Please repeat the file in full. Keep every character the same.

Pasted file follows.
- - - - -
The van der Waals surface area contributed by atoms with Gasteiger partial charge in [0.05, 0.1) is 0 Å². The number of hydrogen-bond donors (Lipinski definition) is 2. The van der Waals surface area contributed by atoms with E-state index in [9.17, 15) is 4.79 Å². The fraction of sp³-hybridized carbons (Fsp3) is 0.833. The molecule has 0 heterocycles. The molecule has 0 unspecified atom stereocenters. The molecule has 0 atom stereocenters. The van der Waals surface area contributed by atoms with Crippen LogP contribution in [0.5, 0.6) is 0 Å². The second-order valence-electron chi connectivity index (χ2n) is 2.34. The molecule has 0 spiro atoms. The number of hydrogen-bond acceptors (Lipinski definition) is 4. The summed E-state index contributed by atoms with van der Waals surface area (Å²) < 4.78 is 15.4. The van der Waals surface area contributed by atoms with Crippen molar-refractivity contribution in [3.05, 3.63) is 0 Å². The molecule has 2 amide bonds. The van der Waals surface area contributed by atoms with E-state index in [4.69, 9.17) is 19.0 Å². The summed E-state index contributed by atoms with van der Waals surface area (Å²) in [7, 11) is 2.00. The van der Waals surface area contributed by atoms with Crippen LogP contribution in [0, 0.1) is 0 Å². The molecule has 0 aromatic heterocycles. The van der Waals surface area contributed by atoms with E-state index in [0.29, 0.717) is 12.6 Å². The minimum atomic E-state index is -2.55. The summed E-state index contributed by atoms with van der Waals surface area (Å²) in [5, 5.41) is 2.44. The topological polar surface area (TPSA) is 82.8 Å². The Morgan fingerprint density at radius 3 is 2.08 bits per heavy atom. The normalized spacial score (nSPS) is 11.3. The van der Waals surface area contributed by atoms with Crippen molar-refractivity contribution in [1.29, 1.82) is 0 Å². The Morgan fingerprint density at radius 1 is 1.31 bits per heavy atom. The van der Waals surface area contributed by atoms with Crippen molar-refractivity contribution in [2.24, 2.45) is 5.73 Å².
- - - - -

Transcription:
The van der Waals surface area contributed by atoms with Gasteiger partial charge in [0.05, 0.1) is 0 Å². The number of hydrogen-bond donors (Lipinski definition) is 2. The van der Waals surface area contributed by atoms with E-state index in [9.17, 15) is 4.79 Å². The fraction of sp³-hybridized carbons (Fsp3) is 0.833. The molecule has 0 heterocycles. The molecule has 0 unspecified atom stereocenters. The molecule has 0 atom stereocenters. The van der Waals surface area contributed by atoms with Crippen LogP contribution in [0.5, 0.6) is 0 Å². The second-order valence-electron chi connectivity index (χ2n) is 2.34. The molecule has 0 spiro atoms. The number of hydrogen-bond acceptors (Lipinski definition) is 4. The summed E-state index contributed by atoms with van der Waals surface area (Å²) < 4.78 is 15.4. The van der Waals surface area contributed by atoms with Crippen molar-refractivity contribution in [3.05, 3.63) is 0 Å². The molecule has 2 amide bonds. The van der Waals surface area contributed by atoms with E-state index in [4.69, 9.17) is 19.0 Å². The summed E-state index contributed by atoms with van der Waals surface area (Å²) in [7, 11) is 2.00. The van der Waals surface area contributed by atoms with Crippen LogP contribution in [0, 0.1) is 0 Å². The molecule has 0 aromatic heterocycles. The van der Waals surface area contributed by atoms with E-state index in [0.29, 0.717) is 12.6 Å². The minimum atomic E-state index is -2.55. The summed E-state index contributed by atoms with van der Waals surface area (Å²) in [5, 5.41) is 2.44. The topological polar surface area (TPSA) is 82.8 Å². The Morgan fingerprint density at radius 3 is 2.08 bits per heavy atom. The normalized spacial score (nSPS) is 11.3. The van der Waals surface area contributed by atoms with Crippen molar-refractivity contribution in [1.29, 1.82) is 0 Å². The Morgan fingerprint density at radius 1 is 1.31 bits per heavy atom. The van der Waals surface area contributed by atoms with Crippen molar-refractivity contribution in [2.24, 2.45) is 5.73 Å².